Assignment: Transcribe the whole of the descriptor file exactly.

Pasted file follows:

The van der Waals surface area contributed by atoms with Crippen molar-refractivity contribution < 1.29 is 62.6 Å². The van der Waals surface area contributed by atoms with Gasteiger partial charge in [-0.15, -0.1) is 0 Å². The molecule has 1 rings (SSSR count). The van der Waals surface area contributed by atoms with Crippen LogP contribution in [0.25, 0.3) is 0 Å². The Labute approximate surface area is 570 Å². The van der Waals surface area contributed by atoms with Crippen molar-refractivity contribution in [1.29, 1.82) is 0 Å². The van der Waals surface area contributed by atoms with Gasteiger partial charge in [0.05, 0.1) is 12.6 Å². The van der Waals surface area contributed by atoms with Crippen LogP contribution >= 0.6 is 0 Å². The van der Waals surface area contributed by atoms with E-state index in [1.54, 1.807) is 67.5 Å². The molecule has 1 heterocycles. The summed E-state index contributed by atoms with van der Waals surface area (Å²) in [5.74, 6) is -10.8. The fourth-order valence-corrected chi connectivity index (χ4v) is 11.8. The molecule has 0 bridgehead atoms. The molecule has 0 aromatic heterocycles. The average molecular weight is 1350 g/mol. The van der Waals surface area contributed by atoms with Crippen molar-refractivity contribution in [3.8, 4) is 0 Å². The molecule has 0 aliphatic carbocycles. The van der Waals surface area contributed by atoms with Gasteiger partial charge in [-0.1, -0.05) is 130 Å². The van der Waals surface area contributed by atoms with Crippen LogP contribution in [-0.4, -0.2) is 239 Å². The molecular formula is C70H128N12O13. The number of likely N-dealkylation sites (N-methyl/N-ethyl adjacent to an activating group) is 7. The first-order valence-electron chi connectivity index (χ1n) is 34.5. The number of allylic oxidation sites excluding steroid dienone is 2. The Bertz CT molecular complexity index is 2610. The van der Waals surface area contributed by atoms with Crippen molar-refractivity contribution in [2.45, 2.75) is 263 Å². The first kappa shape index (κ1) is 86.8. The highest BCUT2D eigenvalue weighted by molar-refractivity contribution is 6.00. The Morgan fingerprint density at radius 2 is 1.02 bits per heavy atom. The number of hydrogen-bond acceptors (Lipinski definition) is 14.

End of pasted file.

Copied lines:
The van der Waals surface area contributed by atoms with Crippen molar-refractivity contribution < 1.29 is 62.6 Å². The van der Waals surface area contributed by atoms with Gasteiger partial charge in [-0.15, -0.1) is 0 Å². The molecule has 1 rings (SSSR count). The van der Waals surface area contributed by atoms with Crippen LogP contribution in [0.25, 0.3) is 0 Å². The Labute approximate surface area is 570 Å². The van der Waals surface area contributed by atoms with Crippen molar-refractivity contribution in [1.29, 1.82) is 0 Å². The van der Waals surface area contributed by atoms with Gasteiger partial charge in [0.05, 0.1) is 12.6 Å². The van der Waals surface area contributed by atoms with Crippen LogP contribution >= 0.6 is 0 Å². The van der Waals surface area contributed by atoms with E-state index in [1.54, 1.807) is 67.5 Å². The molecule has 1 heterocycles. The summed E-state index contributed by atoms with van der Waals surface area (Å²) in [5.74, 6) is -10.8. The fourth-order valence-corrected chi connectivity index (χ4v) is 11.8. The molecule has 0 bridgehead atoms. The molecule has 0 aromatic heterocycles. The average molecular weight is 1350 g/mol. The van der Waals surface area contributed by atoms with Crippen molar-refractivity contribution in [3.8, 4) is 0 Å². The molecule has 0 aliphatic carbocycles. The van der Waals surface area contributed by atoms with Gasteiger partial charge in [-0.1, -0.05) is 130 Å². The van der Waals surface area contributed by atoms with Crippen LogP contribution in [-0.4, -0.2) is 239 Å². The molecular formula is C70H128N12O13. The number of likely N-dealkylation sites (N-methyl/N-ethyl adjacent to an activating group) is 7. The first-order valence-electron chi connectivity index (χ1n) is 34.5. The number of allylic oxidation sites excluding steroid dienone is 2. The Bertz CT molecular complexity index is 2610. The van der Waals surface area contributed by atoms with Crippen molar-refractivity contribution in [2.45, 2.75) is 263 Å². The first kappa shape index (κ1) is 86.8. The highest BCUT2D eigenvalue weighted by molar-refractivity contribution is 6.00. The Morgan fingerprint density at radius 2 is 1.02 bits per heavy atom. The number of hydrogen-bond acceptors (Lipinski definition) is 14.